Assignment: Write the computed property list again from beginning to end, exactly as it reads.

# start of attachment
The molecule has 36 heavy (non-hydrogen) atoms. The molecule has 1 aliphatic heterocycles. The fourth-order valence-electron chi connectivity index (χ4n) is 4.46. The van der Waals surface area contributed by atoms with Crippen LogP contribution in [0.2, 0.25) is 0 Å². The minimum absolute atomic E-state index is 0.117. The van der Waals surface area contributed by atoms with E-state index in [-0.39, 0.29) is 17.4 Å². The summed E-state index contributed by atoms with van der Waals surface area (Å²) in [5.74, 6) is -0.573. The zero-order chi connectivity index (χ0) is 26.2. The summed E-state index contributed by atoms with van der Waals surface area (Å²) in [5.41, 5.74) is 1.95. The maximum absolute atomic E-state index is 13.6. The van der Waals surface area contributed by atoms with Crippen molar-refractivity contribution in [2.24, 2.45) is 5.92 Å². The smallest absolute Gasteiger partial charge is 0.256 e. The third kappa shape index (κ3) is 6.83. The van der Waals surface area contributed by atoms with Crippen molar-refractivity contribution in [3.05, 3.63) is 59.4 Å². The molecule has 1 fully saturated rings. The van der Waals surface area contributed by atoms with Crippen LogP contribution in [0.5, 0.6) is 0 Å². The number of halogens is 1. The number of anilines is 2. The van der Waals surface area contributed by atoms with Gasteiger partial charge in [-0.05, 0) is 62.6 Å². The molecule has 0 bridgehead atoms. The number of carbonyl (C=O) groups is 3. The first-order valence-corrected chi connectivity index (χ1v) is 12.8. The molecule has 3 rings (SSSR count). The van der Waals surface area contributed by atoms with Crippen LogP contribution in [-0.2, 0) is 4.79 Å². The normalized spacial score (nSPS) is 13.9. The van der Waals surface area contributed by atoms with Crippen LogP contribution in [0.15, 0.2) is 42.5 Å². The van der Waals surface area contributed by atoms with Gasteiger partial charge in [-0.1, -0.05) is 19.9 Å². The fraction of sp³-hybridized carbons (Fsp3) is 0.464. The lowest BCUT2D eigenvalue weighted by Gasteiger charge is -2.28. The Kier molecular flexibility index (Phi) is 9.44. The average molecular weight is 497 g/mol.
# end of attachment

The molecule has 36 heavy (non-hydrogen) atoms. The molecule has 1 aliphatic heterocycles. The fourth-order valence-electron chi connectivity index (χ4n) is 4.46. The van der Waals surface area contributed by atoms with Crippen LogP contribution in [0.2, 0.25) is 0 Å². The minimum absolute atomic E-state index is 0.117. The van der Waals surface area contributed by atoms with E-state index in [-0.39, 0.29) is 17.4 Å². The summed E-state index contributed by atoms with van der Waals surface area (Å²) in [5.74, 6) is -0.573. The zero-order chi connectivity index (χ0) is 26.2. The summed E-state index contributed by atoms with van der Waals surface area (Å²) in [5.41, 5.74) is 1.95. The maximum absolute atomic E-state index is 13.6. The van der Waals surface area contributed by atoms with Crippen molar-refractivity contribution in [2.24, 2.45) is 5.92 Å². The smallest absolute Gasteiger partial charge is 0.256 e. The third kappa shape index (κ3) is 6.83. The van der Waals surface area contributed by atoms with Crippen molar-refractivity contribution in [3.05, 3.63) is 59.4 Å². The molecule has 1 fully saturated rings. The van der Waals surface area contributed by atoms with Crippen LogP contribution in [0.5, 0.6) is 0 Å². The number of halogens is 1. The number of anilines is 2. The van der Waals surface area contributed by atoms with Gasteiger partial charge in [-0.05, 0) is 62.6 Å². The molecule has 0 bridgehead atoms. The number of carbonyl (C=O) groups is 3. The first-order valence-corrected chi connectivity index (χ1v) is 12.8. The molecule has 3 rings (SSSR count). The van der Waals surface area contributed by atoms with Crippen LogP contribution in [-0.2, 0) is 4.79 Å². The normalized spacial score (nSPS) is 13.9. The van der Waals surface area contributed by atoms with Crippen LogP contribution in [0.15, 0.2) is 42.5 Å². The van der Waals surface area contributed by atoms with Gasteiger partial charge in [-0.1, -0.05) is 19.9 Å². The fraction of sp³-hybridized carbons (Fsp3) is 0.464. The lowest BCUT2D eigenvalue weighted by Gasteiger charge is -2.28. The Kier molecular flexibility index (Phi) is 9.44. The average molecular weight is 497 g/mol.